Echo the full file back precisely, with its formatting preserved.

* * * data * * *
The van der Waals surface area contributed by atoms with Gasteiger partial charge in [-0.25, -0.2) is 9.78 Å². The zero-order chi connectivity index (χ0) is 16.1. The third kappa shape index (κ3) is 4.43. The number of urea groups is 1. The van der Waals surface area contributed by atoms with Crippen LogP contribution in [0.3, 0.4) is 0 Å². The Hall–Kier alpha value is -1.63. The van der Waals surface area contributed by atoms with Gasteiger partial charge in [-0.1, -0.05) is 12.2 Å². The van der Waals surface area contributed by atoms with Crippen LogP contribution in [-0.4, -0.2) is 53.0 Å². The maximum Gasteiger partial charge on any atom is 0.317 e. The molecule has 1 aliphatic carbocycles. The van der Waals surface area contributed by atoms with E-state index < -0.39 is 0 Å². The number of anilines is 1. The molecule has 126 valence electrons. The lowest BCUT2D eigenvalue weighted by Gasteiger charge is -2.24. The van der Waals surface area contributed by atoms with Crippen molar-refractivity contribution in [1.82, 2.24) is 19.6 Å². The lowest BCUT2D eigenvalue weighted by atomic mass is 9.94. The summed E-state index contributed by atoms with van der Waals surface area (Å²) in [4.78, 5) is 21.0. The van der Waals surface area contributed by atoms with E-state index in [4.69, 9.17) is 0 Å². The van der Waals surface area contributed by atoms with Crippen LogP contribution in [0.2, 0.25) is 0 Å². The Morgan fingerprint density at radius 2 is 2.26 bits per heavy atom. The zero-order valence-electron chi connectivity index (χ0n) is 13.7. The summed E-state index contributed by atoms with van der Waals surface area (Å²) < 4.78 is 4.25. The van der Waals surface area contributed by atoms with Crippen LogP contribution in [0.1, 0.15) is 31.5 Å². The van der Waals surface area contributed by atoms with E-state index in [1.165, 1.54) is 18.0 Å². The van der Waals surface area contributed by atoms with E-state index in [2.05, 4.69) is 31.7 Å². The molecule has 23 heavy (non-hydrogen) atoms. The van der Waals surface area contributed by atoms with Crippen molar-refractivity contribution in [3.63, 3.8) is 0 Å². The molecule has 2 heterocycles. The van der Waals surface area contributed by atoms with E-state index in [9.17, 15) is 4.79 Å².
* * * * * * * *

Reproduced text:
The van der Waals surface area contributed by atoms with Gasteiger partial charge in [-0.25, -0.2) is 9.78 Å². The zero-order chi connectivity index (χ0) is 16.1. The third kappa shape index (κ3) is 4.43. The number of urea groups is 1. The van der Waals surface area contributed by atoms with Crippen LogP contribution in [0.3, 0.4) is 0 Å². The Hall–Kier alpha value is -1.63. The van der Waals surface area contributed by atoms with Gasteiger partial charge in [-0.1, -0.05) is 12.2 Å². The van der Waals surface area contributed by atoms with Crippen LogP contribution in [-0.4, -0.2) is 53.0 Å². The maximum Gasteiger partial charge on any atom is 0.317 e. The molecule has 1 aliphatic carbocycles. The van der Waals surface area contributed by atoms with E-state index < -0.39 is 0 Å². The number of anilines is 1. The molecule has 126 valence electrons. The lowest BCUT2D eigenvalue weighted by Gasteiger charge is -2.24. The van der Waals surface area contributed by atoms with Crippen molar-refractivity contribution in [1.82, 2.24) is 19.6 Å². The lowest BCUT2D eigenvalue weighted by atomic mass is 9.94. The summed E-state index contributed by atoms with van der Waals surface area (Å²) in [4.78, 5) is 21.0. The van der Waals surface area contributed by atoms with E-state index in [4.69, 9.17) is 0 Å². The van der Waals surface area contributed by atoms with Crippen LogP contribution in [0.2, 0.25) is 0 Å². The Morgan fingerprint density at radius 2 is 2.26 bits per heavy atom. The zero-order valence-electron chi connectivity index (χ0n) is 13.7. The summed E-state index contributed by atoms with van der Waals surface area (Å²) < 4.78 is 4.25. The van der Waals surface area contributed by atoms with Crippen LogP contribution in [0.1, 0.15) is 31.5 Å². The van der Waals surface area contributed by atoms with E-state index in [1.165, 1.54) is 18.0 Å². The van der Waals surface area contributed by atoms with E-state index in [2.05, 4.69) is 31.7 Å². The molecule has 23 heavy (non-hydrogen) atoms. The van der Waals surface area contributed by atoms with Crippen molar-refractivity contribution in [3.63, 3.8) is 0 Å². The molecule has 2 heterocycles. The van der Waals surface area contributed by atoms with E-state index in [9.17, 15) is 4.79 Å².